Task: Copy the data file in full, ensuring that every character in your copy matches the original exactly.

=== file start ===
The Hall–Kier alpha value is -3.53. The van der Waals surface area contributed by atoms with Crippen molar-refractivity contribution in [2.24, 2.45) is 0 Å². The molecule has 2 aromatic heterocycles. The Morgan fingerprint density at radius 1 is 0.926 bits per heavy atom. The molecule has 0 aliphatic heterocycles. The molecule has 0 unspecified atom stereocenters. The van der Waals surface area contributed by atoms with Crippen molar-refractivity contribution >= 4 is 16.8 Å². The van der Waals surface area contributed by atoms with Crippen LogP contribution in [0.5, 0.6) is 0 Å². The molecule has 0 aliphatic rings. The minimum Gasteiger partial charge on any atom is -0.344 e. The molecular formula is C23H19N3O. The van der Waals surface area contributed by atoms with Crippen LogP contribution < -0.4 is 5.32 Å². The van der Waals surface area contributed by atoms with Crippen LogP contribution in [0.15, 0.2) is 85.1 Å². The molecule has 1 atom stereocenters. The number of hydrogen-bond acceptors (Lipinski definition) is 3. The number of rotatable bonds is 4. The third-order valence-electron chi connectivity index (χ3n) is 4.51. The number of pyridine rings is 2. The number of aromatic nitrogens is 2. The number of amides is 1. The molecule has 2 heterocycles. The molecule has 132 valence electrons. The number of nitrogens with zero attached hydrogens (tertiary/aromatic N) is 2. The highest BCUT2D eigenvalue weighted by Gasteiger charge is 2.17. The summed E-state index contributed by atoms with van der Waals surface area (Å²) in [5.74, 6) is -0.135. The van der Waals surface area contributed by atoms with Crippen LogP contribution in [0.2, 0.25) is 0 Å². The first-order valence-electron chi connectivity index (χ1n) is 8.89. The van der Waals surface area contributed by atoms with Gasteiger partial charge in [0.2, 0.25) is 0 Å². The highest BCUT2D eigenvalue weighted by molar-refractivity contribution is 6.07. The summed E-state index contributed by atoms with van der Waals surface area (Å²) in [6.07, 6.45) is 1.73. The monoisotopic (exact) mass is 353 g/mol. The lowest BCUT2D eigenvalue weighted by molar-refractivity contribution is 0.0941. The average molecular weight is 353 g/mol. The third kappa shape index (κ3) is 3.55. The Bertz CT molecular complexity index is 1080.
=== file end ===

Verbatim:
The Hall–Kier alpha value is -3.53. The van der Waals surface area contributed by atoms with Crippen molar-refractivity contribution in [2.24, 2.45) is 0 Å². The molecule has 2 aromatic heterocycles. The Morgan fingerprint density at radius 1 is 0.926 bits per heavy atom. The molecule has 0 aliphatic heterocycles. The molecule has 0 unspecified atom stereocenters. The van der Waals surface area contributed by atoms with Crippen molar-refractivity contribution >= 4 is 16.8 Å². The van der Waals surface area contributed by atoms with Crippen LogP contribution in [0.5, 0.6) is 0 Å². The molecule has 0 aliphatic rings. The minimum Gasteiger partial charge on any atom is -0.344 e. The molecular formula is C23H19N3O. The van der Waals surface area contributed by atoms with Crippen LogP contribution < -0.4 is 5.32 Å². The van der Waals surface area contributed by atoms with Crippen LogP contribution in [0.15, 0.2) is 85.1 Å². The molecule has 1 atom stereocenters. The number of hydrogen-bond acceptors (Lipinski definition) is 3. The number of rotatable bonds is 4. The third-order valence-electron chi connectivity index (χ3n) is 4.51. The number of pyridine rings is 2. The number of aromatic nitrogens is 2. The number of amides is 1. The molecule has 2 heterocycles. The molecule has 132 valence electrons. The number of nitrogens with zero attached hydrogens (tertiary/aromatic N) is 2. The highest BCUT2D eigenvalue weighted by Gasteiger charge is 2.17. The summed E-state index contributed by atoms with van der Waals surface area (Å²) in [5.74, 6) is -0.135. The van der Waals surface area contributed by atoms with Crippen LogP contribution in [0.2, 0.25) is 0 Å². The first-order valence-electron chi connectivity index (χ1n) is 8.89. The van der Waals surface area contributed by atoms with Gasteiger partial charge in [0.2, 0.25) is 0 Å². The highest BCUT2D eigenvalue weighted by molar-refractivity contribution is 6.07. The summed E-state index contributed by atoms with van der Waals surface area (Å²) in [6.07, 6.45) is 1.73. The monoisotopic (exact) mass is 353 g/mol. The lowest BCUT2D eigenvalue weighted by molar-refractivity contribution is 0.0941. The average molecular weight is 353 g/mol. The third kappa shape index (κ3) is 3.55. The Bertz CT molecular complexity index is 1080.